Friedman, Milton. The island of stone money. Stanford, CA: Hoover Institution, Stanford U, 1991. Print.
“Japan Tries to Ease Fears That Its Policies Will Lead to Currency Wars.” The New York Times. The New York Times, 25 Jan. 2013. Web. 23 Jan. 2017.
Renaut, Anne. “The bubble bursts on e-currency Bitcoin.” Yahoo! News. Yahoo!, 13 Apr. 2013. Web. 23 Jan. 2017.
“The Lie That Saved Brazil.” This American Life. NPR, 7 Jan. 2011. Web.
Thank you, Nick, for being first. I admire your enterprise and your willingness to submit to feedback before the deadline. I hope you find my remarks helpful. I won’t be gentle, but I’ll try to be useful and constructive.
First, you’re very ambitious. You’ve decided to share the content of four very different stories about currency: the Fei, the Real, the Yen, and Bitcoin. It’s almost impossible to do well, so it’s not surprising that you don’t succeed, yet, but I hope you won’t abandon the effort. You’re off to a good start.
You must keep in mind that your readers are not familiar with your source material. They know only what you tell them, and they understand only what you explain. Let’s examine Paragraph 3 from the eyes of a reader unfamiliar with the sources.
That is certainly intriguing. We don’t know what a pair of sunglasses costs TODAY, but certainly we won’t want to spend $10,000 for one in two weeks. That is, unless they cost $9,080 today. In which case, we’re living in Crazytown anyway, so what’s the difference? You’ll need to explain how fast the price increases, instead of naming the final price, if your illustration is going to be useful.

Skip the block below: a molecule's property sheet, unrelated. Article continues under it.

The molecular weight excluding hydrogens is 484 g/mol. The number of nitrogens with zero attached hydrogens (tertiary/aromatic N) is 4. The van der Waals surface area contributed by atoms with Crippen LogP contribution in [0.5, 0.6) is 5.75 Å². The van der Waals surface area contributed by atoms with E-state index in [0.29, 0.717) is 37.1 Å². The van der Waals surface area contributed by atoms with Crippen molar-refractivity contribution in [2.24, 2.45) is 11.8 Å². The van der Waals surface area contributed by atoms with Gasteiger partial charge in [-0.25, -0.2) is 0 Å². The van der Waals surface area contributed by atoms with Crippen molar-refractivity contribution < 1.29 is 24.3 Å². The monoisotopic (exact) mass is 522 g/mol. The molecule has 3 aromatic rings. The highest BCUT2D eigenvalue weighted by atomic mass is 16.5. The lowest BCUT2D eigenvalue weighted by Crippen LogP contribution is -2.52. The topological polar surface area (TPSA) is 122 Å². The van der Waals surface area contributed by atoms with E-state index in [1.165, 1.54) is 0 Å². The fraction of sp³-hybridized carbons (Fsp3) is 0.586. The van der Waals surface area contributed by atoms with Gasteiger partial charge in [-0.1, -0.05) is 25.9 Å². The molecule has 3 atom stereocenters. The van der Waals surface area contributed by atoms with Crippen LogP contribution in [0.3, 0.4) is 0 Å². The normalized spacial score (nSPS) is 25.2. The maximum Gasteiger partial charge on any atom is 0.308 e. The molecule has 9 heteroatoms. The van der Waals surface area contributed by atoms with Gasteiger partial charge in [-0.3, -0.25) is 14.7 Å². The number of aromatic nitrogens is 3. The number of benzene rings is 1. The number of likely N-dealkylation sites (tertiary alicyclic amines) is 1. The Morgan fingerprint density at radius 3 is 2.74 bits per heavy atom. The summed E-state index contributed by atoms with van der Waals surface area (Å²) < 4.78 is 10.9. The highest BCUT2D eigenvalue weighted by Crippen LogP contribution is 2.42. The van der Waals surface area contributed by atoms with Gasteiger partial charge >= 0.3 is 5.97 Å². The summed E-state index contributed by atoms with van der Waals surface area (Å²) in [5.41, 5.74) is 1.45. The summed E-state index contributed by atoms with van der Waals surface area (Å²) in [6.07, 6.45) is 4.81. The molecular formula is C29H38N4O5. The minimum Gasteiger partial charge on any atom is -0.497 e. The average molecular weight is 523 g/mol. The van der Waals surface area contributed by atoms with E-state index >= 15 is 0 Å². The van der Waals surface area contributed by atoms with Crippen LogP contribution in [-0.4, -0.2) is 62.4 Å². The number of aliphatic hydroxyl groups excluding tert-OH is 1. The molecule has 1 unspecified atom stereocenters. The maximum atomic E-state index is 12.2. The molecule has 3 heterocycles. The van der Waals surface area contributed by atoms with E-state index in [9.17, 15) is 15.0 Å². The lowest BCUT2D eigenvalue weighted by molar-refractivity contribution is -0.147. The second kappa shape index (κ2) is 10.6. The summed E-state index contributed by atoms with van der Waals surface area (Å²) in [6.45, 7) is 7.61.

As for the new currency, again, I’m intrigued. Creating a new currency is an astounding, revolutionary idea. It also sounds ludicrously dangerous, something only a madman would attempt. Have you done enough to prepare us for the necessity to try something insane?
I recall quite well hearing this explanation during the broadcast and still being somewhat confused. But that was after I had been well prepared to understand WHO “the four” were, and WHY they were empowered to create a new currency, WHAT a URV was, and HOW the exchanges were to be made. The idea of an “exchange rate” between Brazil’s old currency and Brazil’s new currency, you understand, Nick, is a completely unprecedented notion. Readers cannot be expected to instantly “get” that there’s an exchange rate behind the transition from Reals to URV. You haven’t told them what URVs are, or even which one is the “original currency.” If they don’t follow your argument, you can’t blame the readers.
Reading this without benefit of having heard the broadcast, Nick, I would be completely mystified. I wouldn’t know whether the Real was Brazil’s first currency (Actually, it was the cruzero.), the interim currency used to “trick” Brazilians into accepting the new currency (That was the URV.), or its ultimate replacement currency, the one it uses today. Does “It’s a fine example” mean it’s an exemplary decision, one that everyone should admire? Is “pushing currency to the limit” a good thing? Or, perhaps, was the Real Brazil’s first currency, the one that suffered terrible inflation, the one that the economy “pushed to its limit” until it simply had to break?